The torments of sleeplessness, 1988

One in six of us didn’t get nearly enough – like Kafka and Kipling, among others

According to the Observer Magazine of 1 May 1988, one in six people had difficulty sleeping, which from the viewpoint of the climate emergency and pandemic seems like a relatively small percentage denied nature’s soft nurse.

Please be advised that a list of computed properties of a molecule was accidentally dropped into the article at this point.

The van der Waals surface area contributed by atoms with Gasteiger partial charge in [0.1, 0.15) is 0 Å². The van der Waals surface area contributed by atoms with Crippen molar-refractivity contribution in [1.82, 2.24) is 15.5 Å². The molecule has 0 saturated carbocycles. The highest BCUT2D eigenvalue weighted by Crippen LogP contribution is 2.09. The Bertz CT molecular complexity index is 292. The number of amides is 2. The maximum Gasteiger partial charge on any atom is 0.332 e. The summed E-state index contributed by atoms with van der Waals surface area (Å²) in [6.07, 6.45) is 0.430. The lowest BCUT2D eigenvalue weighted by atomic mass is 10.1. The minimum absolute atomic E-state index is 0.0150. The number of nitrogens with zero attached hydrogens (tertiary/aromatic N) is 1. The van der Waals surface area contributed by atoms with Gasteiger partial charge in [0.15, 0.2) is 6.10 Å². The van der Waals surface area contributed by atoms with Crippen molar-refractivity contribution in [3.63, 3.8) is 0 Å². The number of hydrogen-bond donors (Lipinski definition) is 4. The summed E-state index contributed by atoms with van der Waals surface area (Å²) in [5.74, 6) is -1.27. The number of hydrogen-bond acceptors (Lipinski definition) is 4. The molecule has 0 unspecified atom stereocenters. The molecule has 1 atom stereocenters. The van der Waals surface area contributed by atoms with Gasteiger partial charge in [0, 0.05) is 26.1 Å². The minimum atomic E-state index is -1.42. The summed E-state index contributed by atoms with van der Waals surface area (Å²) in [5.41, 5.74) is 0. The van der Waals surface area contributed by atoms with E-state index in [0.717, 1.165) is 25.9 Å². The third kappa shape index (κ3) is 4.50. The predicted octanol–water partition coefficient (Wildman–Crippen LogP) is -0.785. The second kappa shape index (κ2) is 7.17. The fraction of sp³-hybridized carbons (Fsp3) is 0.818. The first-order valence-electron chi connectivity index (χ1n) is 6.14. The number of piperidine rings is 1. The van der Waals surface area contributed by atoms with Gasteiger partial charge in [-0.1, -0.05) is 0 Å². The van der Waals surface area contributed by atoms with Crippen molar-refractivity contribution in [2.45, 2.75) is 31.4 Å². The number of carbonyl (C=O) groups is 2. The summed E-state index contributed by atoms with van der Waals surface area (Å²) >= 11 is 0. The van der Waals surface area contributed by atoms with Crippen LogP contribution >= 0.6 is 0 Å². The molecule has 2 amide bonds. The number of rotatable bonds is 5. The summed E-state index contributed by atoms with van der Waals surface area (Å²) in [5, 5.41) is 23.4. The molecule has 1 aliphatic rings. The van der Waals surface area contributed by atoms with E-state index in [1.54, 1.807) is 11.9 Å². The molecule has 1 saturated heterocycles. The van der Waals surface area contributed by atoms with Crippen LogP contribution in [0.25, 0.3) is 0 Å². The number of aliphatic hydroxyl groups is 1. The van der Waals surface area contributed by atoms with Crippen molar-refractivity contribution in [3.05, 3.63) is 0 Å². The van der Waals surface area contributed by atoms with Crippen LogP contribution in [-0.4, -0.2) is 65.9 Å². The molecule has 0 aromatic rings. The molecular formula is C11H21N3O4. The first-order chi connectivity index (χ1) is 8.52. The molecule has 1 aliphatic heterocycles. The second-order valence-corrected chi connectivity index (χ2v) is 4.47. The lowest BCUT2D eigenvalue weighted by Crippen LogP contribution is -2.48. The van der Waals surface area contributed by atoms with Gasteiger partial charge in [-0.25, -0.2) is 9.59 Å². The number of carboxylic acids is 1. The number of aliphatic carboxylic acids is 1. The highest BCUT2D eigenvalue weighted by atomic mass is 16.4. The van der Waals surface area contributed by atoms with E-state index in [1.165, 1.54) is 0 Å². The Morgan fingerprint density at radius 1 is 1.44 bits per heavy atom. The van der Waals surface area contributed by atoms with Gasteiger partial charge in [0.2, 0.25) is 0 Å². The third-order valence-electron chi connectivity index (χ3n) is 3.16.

A list of ‘restless spirits’ included Kafka, who sometimes went four consecutive nights without sleep, lamenting in his diary: ‘Toward morning I sigh into the pillow.’ Kipling suffered with insomnia, from the age of 12, and Proust, too, and Lord Rosebery was forced to resign as prime minister because of it. ‘I cannot forget 1895,’ he wrote. ‘To lie, night after night, staring wide awake…’ One suspects our incumbent PM doesn’t have such trouble.

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